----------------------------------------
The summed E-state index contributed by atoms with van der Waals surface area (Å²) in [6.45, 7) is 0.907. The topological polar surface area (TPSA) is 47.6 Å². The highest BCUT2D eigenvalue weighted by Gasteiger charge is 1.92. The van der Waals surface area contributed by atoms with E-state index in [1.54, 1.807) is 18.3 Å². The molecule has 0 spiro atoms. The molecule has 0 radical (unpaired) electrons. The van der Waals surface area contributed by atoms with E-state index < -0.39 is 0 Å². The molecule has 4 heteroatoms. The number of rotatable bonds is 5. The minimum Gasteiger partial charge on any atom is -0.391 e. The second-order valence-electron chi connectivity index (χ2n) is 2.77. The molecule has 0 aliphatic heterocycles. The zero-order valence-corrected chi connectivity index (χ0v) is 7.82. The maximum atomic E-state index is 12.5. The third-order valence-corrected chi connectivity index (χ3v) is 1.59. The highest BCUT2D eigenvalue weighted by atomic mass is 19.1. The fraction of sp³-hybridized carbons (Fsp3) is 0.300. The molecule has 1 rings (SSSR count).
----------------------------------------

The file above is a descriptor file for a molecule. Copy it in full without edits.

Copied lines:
The summed E-state index contributed by atoms with van der Waals surface area (Å²) in [6.45, 7) is 0.907. The topological polar surface area (TPSA) is 47.6 Å². The highest BCUT2D eigenvalue weighted by Gasteiger charge is 1.92. The van der Waals surface area contributed by atoms with E-state index in [1.54, 1.807) is 18.3 Å². The molecule has 0 spiro atoms. The molecule has 0 radical (unpaired) electrons. The van der Waals surface area contributed by atoms with E-state index < -0.39 is 0 Å². The molecule has 4 heteroatoms. The number of rotatable bonds is 5. The minimum Gasteiger partial charge on any atom is -0.391 e. The second-order valence-electron chi connectivity index (χ2n) is 2.77. The molecule has 0 aliphatic heterocycles. The zero-order valence-corrected chi connectivity index (χ0v) is 7.82. The maximum atomic E-state index is 12.5. The third-order valence-corrected chi connectivity index (χ3v) is 1.59. The highest BCUT2D eigenvalue weighted by atomic mass is 19.1. The fraction of sp³-hybridized carbons (Fsp3) is 0.300. The molecule has 1 rings (SSSR count).